Folks: Look here.  (Yes, I know I full-well that I told you to look and not listen.) Look to this cross and consider: What do you NOT hear?  Like a lamb led to slaughter; like a sheep before the shearer, He was silent…for you.  We never hear Him lament how it’s unfair that He has to suffer and die for a bunch of sinful losers, even though He was sinless and didn’t deserve any of it.  We never hear Him gripe or complain or try to cut a deal in order to get out of it.  We never hear Him renounce God. 

What we do hear, though, is all that we need to hear for our salvation, our assurance, and our eternal peace.  We hear Christ, even in the midst of all this pain and suffering, confess saving faith in His God and Father.  Even though His Father had forsaken Him, He still holds fast to God as HIS God.  “My God, My God, why have you forsaken Me?” In spite of it all, Christ never forsook God as His God.  Christ was forsaken so that we would never be forsaken.  He was forsaken for us, in our place.  We are saved because of His perfect faith.  His faith NEVER wavered, even as His Father forsook Him. 

We also hear those magnificent words, “It is finished!  Into your hands I commend My Spirit.” It is finished.  We hear it.  By God’s grace, we believe it.  And I hope and pray that you are able to see this blessed finished reality in your own daily life.  Look right here (baptismal font).  Here is where God made you His own.  Here is where God brought His victories over sin, death, and the grave to you, putting His name upon your head and your heart, marking you as one redeemed by Christ the Lord.  Look to this altar.  Look to this rail.  Look and listen.  Here is where your God and Lord continues to keep His promise to abide with you always, even to the end of the age.  Let that sink in.  No matter how bad things may get.  No matter how bad things may seem, your God and Lord never leaves you, forsakes you, or abandons you.  He is with you always, right where He promises to be—His Word and Sacraments.  No matter how bad things may get—even as bad as Lazarus, if that’s even possible—God remains your loving, merciful, gracious God and Father.  Because of Christ’s all-redeeming death and resurrection; because of your baptism into His death and resurrection, nothing and no one can ever take this from you. 

And you know what?  When you hold fast to these blessed Truth, it will be witnessed in your daily life.  You will come before the Lord in repentant silence.  It won’t be a show.  It won’t be practiced or rehearsed.  Pride-filled, self-centered boasts and lame excuses will not be heard from your lips.  In faith, you come before God clinging only to the cross of Jesus.  You come before God, holding fast to Christ’s righteousness.  Look at this.  How could you possibly boast about anything you do or don’t do?!  How could you possibly complain about any way you feel you’ve been wronged; about any great injustice or suffering you feel you don’t deserve?!  In the words of Habakkuk: “The Lord is in His holy temple.  Let all mortal flesh keep silence.”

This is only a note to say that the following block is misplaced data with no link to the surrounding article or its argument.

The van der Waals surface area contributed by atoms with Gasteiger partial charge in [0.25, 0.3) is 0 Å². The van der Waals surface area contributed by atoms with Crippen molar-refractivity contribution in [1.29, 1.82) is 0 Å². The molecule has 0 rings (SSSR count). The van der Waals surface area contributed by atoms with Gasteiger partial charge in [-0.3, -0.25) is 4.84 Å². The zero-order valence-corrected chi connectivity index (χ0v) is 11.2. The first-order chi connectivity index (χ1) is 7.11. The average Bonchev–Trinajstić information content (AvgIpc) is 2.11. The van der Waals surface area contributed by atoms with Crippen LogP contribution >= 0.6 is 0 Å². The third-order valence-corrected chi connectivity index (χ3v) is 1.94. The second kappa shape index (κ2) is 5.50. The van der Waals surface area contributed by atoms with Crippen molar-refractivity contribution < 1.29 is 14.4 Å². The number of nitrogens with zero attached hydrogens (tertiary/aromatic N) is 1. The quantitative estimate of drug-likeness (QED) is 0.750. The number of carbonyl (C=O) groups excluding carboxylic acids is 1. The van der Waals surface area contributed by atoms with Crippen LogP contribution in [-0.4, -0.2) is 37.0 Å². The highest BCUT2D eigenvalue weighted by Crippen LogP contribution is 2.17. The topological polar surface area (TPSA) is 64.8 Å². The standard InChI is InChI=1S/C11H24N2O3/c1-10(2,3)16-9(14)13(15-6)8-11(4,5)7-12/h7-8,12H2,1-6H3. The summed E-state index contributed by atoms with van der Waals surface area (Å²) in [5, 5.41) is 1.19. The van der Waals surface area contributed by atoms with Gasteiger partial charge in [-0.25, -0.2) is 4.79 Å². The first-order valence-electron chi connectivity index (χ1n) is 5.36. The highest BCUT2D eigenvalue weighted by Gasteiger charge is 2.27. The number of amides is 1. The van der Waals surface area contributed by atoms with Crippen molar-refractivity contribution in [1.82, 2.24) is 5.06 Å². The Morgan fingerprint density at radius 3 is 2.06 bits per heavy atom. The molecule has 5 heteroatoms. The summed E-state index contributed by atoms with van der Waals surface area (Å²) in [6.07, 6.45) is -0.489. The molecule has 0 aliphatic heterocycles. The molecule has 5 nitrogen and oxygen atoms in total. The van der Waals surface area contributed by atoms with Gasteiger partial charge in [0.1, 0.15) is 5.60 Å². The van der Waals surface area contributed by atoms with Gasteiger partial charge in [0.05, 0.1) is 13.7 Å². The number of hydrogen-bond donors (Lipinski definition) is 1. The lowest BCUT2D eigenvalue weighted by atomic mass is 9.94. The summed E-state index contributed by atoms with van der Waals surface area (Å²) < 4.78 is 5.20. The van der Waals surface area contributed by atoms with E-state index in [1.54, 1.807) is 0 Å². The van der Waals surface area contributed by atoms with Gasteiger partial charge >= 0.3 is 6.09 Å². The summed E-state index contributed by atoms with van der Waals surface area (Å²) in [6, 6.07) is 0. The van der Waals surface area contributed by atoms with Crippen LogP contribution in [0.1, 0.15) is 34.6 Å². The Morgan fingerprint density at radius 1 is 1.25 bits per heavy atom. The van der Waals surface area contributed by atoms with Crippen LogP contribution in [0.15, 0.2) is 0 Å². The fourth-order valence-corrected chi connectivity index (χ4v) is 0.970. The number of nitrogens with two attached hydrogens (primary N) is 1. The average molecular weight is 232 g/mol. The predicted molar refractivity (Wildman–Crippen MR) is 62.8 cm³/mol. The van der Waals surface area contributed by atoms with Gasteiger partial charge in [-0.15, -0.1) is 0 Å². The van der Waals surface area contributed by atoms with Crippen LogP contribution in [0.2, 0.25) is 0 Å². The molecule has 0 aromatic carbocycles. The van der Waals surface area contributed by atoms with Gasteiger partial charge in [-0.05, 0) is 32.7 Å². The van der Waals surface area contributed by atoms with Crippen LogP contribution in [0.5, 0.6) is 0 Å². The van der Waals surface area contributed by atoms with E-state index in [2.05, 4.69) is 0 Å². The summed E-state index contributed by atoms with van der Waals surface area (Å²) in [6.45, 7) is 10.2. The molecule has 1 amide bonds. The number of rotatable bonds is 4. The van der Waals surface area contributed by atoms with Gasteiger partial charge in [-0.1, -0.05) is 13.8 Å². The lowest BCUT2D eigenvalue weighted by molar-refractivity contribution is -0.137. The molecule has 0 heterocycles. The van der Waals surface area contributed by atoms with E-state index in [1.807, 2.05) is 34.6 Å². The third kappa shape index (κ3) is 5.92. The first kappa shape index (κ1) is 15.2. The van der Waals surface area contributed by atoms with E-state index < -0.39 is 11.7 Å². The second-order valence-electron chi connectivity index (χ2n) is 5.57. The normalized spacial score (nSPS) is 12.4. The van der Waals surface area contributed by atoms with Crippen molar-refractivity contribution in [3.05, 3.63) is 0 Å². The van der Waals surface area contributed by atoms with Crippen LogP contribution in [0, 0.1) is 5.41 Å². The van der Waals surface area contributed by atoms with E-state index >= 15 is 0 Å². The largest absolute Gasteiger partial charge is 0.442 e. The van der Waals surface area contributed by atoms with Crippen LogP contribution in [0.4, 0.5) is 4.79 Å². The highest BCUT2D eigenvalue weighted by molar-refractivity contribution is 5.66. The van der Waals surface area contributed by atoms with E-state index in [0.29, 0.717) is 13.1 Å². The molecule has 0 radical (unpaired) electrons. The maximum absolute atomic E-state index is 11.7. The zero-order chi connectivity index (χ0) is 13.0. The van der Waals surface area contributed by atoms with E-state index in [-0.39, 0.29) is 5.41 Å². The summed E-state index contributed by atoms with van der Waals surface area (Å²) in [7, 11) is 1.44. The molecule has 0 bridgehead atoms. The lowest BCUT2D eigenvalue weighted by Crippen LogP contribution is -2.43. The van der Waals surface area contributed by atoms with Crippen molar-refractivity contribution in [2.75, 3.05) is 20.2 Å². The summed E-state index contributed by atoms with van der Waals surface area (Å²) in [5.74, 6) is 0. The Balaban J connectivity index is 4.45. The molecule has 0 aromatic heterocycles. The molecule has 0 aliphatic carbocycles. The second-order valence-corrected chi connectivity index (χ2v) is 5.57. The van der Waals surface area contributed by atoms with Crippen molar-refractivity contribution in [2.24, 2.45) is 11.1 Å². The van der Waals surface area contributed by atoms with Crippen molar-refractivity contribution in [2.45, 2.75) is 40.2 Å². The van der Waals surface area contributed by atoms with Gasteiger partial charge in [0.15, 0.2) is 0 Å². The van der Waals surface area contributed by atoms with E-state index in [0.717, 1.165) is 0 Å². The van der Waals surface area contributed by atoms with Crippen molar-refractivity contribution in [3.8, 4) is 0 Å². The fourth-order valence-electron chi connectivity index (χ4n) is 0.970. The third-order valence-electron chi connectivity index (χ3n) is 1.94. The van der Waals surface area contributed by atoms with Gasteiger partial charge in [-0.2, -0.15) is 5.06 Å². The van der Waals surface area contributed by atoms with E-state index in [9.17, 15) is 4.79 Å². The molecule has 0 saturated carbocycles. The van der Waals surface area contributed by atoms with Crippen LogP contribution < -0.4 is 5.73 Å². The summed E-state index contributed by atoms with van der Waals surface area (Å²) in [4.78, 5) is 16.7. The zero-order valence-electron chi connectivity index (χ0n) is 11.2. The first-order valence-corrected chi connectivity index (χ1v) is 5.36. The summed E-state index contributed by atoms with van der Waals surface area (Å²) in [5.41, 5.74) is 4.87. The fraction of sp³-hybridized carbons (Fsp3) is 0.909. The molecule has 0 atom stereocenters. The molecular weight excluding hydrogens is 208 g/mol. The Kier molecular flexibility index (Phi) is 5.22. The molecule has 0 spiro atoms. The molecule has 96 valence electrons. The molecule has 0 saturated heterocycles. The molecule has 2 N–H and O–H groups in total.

By the same token, however, when you, by God’s grace, rightly and faithfully understand all that your Lord has done and continues to do for you in and through Jesus Christ, how can you not cry out in thanks and praise?  How can you possibly keep this Good News silent?  How can you not want everyone to know?  It is finished, in Christ and because of Christ!  I’m reminded of the infants and young children who were crying out their loud hosannas as Christ processed into Jerusalem for the purpose of His death and their salvation.  The Pharisees rebuked such praise, to which Jesus responded, “I tell you, if these were silent, the very stones would cry out.”

Folks: By the gracious working of God’s Holy Spirit in these, His means of grace, you have, you know, and you believe this blessed Truth of your salvation and the salvation of all men whom God loved enough to die for.  May this Good News keep you both humbly silent in repentant faith and at the same time filled with loud hosannas in joyous thanksgiving for all that Christ has done and continues to do for you. 

In His most holy name…AMEN.

Feel free to use any or all of this sermon for the edification of God's people. It is NOT necessary to ask my permission for any of it! In fact, you don't have to mention me at all. (I think it's highly problematic when pastors seek credit/glory for sermons inspired by the Holy Spirit!) Give praise to God for the fact that He continues to provide for His people.